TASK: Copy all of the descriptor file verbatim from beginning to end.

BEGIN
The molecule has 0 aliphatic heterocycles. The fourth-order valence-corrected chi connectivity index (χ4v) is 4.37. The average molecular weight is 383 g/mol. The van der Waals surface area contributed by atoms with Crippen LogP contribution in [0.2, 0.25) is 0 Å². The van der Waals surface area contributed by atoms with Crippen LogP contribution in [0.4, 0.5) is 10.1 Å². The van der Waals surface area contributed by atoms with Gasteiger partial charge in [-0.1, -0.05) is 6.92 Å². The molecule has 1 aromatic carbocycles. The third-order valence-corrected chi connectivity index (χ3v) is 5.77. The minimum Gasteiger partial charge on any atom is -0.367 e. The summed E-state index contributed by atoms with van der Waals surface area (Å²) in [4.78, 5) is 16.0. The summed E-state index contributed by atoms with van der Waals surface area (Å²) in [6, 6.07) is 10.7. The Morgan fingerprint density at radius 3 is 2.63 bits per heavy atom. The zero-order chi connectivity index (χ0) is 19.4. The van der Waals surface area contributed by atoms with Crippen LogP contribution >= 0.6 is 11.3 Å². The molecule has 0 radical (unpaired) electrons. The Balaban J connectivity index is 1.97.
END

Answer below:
The molecule has 0 aliphatic heterocycles. The fourth-order valence-corrected chi connectivity index (χ4v) is 4.37. The average molecular weight is 383 g/mol. The van der Waals surface area contributed by atoms with Crippen LogP contribution in [0.2, 0.25) is 0 Å². The van der Waals surface area contributed by atoms with Crippen LogP contribution in [0.4, 0.5) is 10.1 Å². The van der Waals surface area contributed by atoms with Gasteiger partial charge in [-0.1, -0.05) is 6.92 Å². The molecule has 1 aromatic carbocycles. The third-order valence-corrected chi connectivity index (χ3v) is 5.77. The minimum Gasteiger partial charge on any atom is -0.367 e. The summed E-state index contributed by atoms with van der Waals surface area (Å²) in [4.78, 5) is 16.0. The summed E-state index contributed by atoms with van der Waals surface area (Å²) in [6, 6.07) is 10.7. The Morgan fingerprint density at radius 3 is 2.63 bits per heavy atom. The zero-order chi connectivity index (χ0) is 19.4. The van der Waals surface area contributed by atoms with Crippen LogP contribution >= 0.6 is 11.3 Å². The molecule has 0 radical (unpaired) electrons. The Balaban J connectivity index is 1.97.